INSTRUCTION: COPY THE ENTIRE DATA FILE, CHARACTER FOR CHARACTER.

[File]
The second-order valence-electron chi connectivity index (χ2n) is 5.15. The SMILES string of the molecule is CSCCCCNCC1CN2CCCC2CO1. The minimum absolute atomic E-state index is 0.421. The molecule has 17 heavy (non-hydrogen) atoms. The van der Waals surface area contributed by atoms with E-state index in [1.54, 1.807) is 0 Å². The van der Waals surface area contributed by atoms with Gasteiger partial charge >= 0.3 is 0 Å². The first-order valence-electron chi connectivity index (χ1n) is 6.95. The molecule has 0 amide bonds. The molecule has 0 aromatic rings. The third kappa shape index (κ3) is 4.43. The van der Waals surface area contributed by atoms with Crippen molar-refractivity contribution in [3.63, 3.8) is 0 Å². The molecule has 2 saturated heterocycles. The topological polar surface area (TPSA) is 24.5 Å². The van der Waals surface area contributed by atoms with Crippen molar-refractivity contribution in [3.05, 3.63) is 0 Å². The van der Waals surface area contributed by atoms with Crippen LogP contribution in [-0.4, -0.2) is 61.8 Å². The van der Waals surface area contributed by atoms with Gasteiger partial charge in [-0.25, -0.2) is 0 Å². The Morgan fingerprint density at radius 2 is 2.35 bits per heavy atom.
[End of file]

The second-order valence-electron chi connectivity index (χ2n) is 5.15. The SMILES string of the molecule is CSCCCCNCC1CN2CCCC2CO1. The minimum absolute atomic E-state index is 0.421. The molecule has 17 heavy (non-hydrogen) atoms. The van der Waals surface area contributed by atoms with E-state index in [1.54, 1.807) is 0 Å². The van der Waals surface area contributed by atoms with Gasteiger partial charge >= 0.3 is 0 Å². The first-order valence-electron chi connectivity index (χ1n) is 6.95. The molecule has 0 amide bonds. The molecule has 0 aromatic rings. The third kappa shape index (κ3) is 4.43. The van der Waals surface area contributed by atoms with Crippen molar-refractivity contribution in [3.63, 3.8) is 0 Å². The molecule has 2 saturated heterocycles. The topological polar surface area (TPSA) is 24.5 Å². The van der Waals surface area contributed by atoms with Crippen molar-refractivity contribution in [3.05, 3.63) is 0 Å². The van der Waals surface area contributed by atoms with Crippen LogP contribution in [-0.4, -0.2) is 61.8 Å². The van der Waals surface area contributed by atoms with Gasteiger partial charge in [-0.25, -0.2) is 0 Å². The Morgan fingerprint density at radius 2 is 2.35 bits per heavy atom.